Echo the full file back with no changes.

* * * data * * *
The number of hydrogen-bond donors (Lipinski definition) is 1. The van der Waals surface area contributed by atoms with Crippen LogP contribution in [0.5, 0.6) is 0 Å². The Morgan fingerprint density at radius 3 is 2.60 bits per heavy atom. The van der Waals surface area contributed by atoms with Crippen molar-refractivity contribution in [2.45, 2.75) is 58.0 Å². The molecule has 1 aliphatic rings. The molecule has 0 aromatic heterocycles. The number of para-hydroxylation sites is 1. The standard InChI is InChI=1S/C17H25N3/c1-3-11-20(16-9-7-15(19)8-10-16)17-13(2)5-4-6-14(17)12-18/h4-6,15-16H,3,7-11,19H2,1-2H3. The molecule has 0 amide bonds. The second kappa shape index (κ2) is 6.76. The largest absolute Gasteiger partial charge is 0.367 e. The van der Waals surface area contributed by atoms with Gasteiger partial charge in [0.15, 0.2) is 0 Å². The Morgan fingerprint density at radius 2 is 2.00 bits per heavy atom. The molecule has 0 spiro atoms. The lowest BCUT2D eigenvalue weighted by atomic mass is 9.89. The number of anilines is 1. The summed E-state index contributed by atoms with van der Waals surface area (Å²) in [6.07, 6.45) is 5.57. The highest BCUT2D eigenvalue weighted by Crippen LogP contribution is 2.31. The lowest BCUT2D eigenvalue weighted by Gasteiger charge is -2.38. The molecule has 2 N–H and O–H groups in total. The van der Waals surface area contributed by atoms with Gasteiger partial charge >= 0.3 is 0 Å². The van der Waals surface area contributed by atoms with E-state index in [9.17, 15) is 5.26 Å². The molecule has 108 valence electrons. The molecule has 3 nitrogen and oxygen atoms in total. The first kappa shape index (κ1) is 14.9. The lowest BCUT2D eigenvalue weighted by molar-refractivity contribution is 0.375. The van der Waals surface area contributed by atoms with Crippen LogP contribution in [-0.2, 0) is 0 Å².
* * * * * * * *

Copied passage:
The number of hydrogen-bond donors (Lipinski definition) is 1. The van der Waals surface area contributed by atoms with Crippen LogP contribution in [0.5, 0.6) is 0 Å². The Morgan fingerprint density at radius 3 is 2.60 bits per heavy atom. The van der Waals surface area contributed by atoms with Crippen molar-refractivity contribution in [2.45, 2.75) is 58.0 Å². The molecule has 1 aliphatic rings. The molecule has 0 aromatic heterocycles. The number of para-hydroxylation sites is 1. The standard InChI is InChI=1S/C17H25N3/c1-3-11-20(16-9-7-15(19)8-10-16)17-13(2)5-4-6-14(17)12-18/h4-6,15-16H,3,7-11,19H2,1-2H3. The molecule has 0 amide bonds. The second kappa shape index (κ2) is 6.76. The largest absolute Gasteiger partial charge is 0.367 e. The van der Waals surface area contributed by atoms with Gasteiger partial charge in [0.15, 0.2) is 0 Å². The Morgan fingerprint density at radius 2 is 2.00 bits per heavy atom. The molecule has 0 spiro atoms. The lowest BCUT2D eigenvalue weighted by atomic mass is 9.89. The number of anilines is 1. The summed E-state index contributed by atoms with van der Waals surface area (Å²) in [6.07, 6.45) is 5.57. The highest BCUT2D eigenvalue weighted by Crippen LogP contribution is 2.31. The lowest BCUT2D eigenvalue weighted by Gasteiger charge is -2.38. The molecule has 2 N–H and O–H groups in total. The van der Waals surface area contributed by atoms with Gasteiger partial charge >= 0.3 is 0 Å². The van der Waals surface area contributed by atoms with E-state index in [9.17, 15) is 5.26 Å². The molecule has 108 valence electrons. The molecule has 3 nitrogen and oxygen atoms in total. The first kappa shape index (κ1) is 14.9. The lowest BCUT2D eigenvalue weighted by molar-refractivity contribution is 0.375. The van der Waals surface area contributed by atoms with Crippen LogP contribution in [-0.2, 0) is 0 Å².